One Glove, Two Glove, Tight Glove, Loose Glove

Sometimes things work out just the way you planned them. Other things… not so much. Last summer I realized that I was down to only one pair of gloves (I’ve been moving my wardrobe in the direction of colours that actually suit me), and that pair were fingerless.

But it was summer! I had plenty of time to knit myself some full-fingered gloves, right? I cast on the first one the week before Christmas, and finished it before the summer ended, despite the inevitable fiddles of altering the pattern to fit. (I have small hands.) Autumn was interrupted by other knitting projects (with deadlines) and some knit-free weeks following eye surgery, and I was starting to feel the nip in the air.

side by side

The second glove knit up in practically no time at all (for me) – only a few days. There was just one problem with it. It was really, really tight.

Same pattern, same needles, same stitch count, what appeared to be the same yarn – but was it? Closer inspection proved that I had inadvertently used the ‘just-in-case-there-isn’t-enough’ yarn for the body of the glove, and the proper yarn for the fingers. Of course, this was only detectable under a certain light, and at the right angle.

I pulled the whole thing to bits (quite fiddly with the fingers, it turns out) and started again, this time using the proper yarn. And the result? You could have knocked me down with a feather – it was still much smaller. Not, perhaps, quite as tiny as it had been, but still visibly smaller. Observe:


I was (and am) baffled. Same yarn, same needle, same pattern. Different size. And it’s not as though my hands are different sizes, either – at least as far as I can tell. The only possible explanation (all right, the only possible rational explanation) is that I was much tenser when knitting the second glove. It’s funny – I didn’t think I was that stressed, at least until the Tiny Glove Happening.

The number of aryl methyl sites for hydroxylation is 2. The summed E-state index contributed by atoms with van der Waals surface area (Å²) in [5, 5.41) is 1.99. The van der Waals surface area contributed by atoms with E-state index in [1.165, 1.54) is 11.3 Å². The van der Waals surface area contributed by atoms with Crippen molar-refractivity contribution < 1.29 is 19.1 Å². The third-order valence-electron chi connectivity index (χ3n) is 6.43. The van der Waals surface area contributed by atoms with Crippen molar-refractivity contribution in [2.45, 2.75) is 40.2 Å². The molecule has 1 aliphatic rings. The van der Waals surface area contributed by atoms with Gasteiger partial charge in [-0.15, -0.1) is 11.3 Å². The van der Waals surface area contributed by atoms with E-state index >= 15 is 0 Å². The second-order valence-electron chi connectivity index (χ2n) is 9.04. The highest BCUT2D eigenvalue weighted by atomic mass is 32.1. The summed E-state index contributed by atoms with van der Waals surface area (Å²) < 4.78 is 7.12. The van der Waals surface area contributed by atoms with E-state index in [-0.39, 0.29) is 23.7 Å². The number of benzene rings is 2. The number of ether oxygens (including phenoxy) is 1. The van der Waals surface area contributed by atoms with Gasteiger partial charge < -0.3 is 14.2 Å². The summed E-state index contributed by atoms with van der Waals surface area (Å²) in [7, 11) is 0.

However, since the winter draws on apace (it was one degree Celsius the other morning) I have decided that It Will Do. But next time I knit gloves, I’m going to try knitting them both in the same season. I’ll just have to learn to knit faster.


The original draft of this blog post – I usually write them ahead of time – ended here. Last night, however, as I was trimming away a little end that had come loose (you can just see it in the above photo, about halfway down the cuff below the thumb), I discovered that all was not well. Something more than a little end had come loose further along, and there was now a considerable hole in the almost-new glove.

I blamed it on the fact that the cuff of the Second Glove Mark II was knitted out of the fingers of the Second Glove Mark I – not a wise idea, in case anyone is ever thinking of doing it. You end up with a billion little ends to sew in, and the law of averages will soon result in your glove springing a leak. Take it from me…

The hole was beyond a mend: something more like surgery was required. I did my best to pick up stitches around the hand by where it met the cuff, and then carried on the unravelment from where the second hole had sprung up. Did I mention the second hole? It was right at the base of the thumb, practically.

At more than one stage in these proceedings, I considered wastefully chucking the whole thing and just knitting myself a new pair of gloves. Particularly at the point where I thought I’d only managed to pick up half the stitches, and the other half appeared to be laddering…

Mercifully, that proved not to be the case, and I managed to get all the stitches back onto needles, get a controlled unravel to even the round out, and then start knitting back out. Did I mention Second Glove Marks I & II had their cuff knit from the wrist out (hand started with provisional cast-on) because I was afraid of running out of yarn? I ended up using the reserve yarn for Second Glove Mark IIA (Cuff), since it was in bigger pieces than the twice-used ‘real’ yarn.

Alas, no photos were taken of the Franken-rescue process, as I was too busy panicking, picking up stitches, flinging off winter layers (I overheat when I panic), tap-dancing precariously along the outer edge of my abilities, knitting maniacally and then quivering gently as the adrenaline filtered away. Now all I have to do is sew the ends in, firmly this time. Because now, it’s winter.